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Impact of metabolic dysfunction on cognition in humans

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PURPOSE OF REVIEW: The current review evaluates the recent literature on the impact of metabolic dysfunction in human cognition, focusing on epidemiological studies and meta-analyses of these.

RECENT FINDINGS: Worldwide around 50 million people live with dementia, a number projected to triple by 2050. Recent reports from the Lancet Commission suggest that 40% of dementia cases may be preventable primarily by focusing on well established metabolic dysfunction components and cardiovascular risk factors.

SUMMARY: There is robust evidence that type 2 diabetes and midlife hypertension increase risk of dementia in late life. Obesity and elevated levels of LDL cholesterol in midlife probably increase risk of dementia, but further research is needed in these areas. Physical activity, diet, alcohol, and smoking might also influence the risk of dementia through their effect on metabolic dysfunction. A key recommendation is to be ambitious about prevention, focusing on interventions to promote healthier lifestyles combating metabolic dysfunction. Only comprehensive multidomain and staff-requiring interventions are however efficient to maintain or improve cognition in at-risk individuals and will be unrealistic economic burdens for most societies to implement. Therefore, a risk score that identifies high-risk individuals will enable a targeted early intensive intervention toward those high-risk individuals that will benefit the most from a prevention against cardiovascular risk factors and metabolic dysfunction.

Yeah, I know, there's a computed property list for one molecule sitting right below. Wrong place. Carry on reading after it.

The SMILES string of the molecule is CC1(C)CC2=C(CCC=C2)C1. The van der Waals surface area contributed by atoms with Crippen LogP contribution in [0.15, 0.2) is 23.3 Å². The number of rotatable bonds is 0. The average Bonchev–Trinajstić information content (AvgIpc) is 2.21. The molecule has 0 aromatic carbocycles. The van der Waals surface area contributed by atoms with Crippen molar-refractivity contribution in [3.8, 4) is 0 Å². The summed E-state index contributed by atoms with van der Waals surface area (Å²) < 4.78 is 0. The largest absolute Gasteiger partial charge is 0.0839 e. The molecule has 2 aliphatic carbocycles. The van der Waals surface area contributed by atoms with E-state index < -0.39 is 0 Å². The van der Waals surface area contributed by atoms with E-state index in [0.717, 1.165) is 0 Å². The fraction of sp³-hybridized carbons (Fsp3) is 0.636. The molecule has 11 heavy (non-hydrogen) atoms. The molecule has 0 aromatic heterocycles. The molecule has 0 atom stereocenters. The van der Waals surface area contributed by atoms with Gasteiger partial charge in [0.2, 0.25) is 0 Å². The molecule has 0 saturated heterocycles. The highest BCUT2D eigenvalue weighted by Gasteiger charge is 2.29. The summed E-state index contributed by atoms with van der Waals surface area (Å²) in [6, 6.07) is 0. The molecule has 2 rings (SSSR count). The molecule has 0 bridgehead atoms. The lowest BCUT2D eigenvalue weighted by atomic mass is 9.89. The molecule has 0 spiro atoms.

Original languageEnglish
JournalCurrent Opinion in Lipidology
Volume32
Issue number1
Pages (from-to)55-61
Number of pages7
ISSN0957-9672
DOIs
Publication statusPublished - 1 Feb 2021

    Research areas

  • Cognition, Dementia, Diabetes, Hypertension, Lipid and lipoprotein metabolism, Metabolic dysfunction, Obesity

ID: 61761237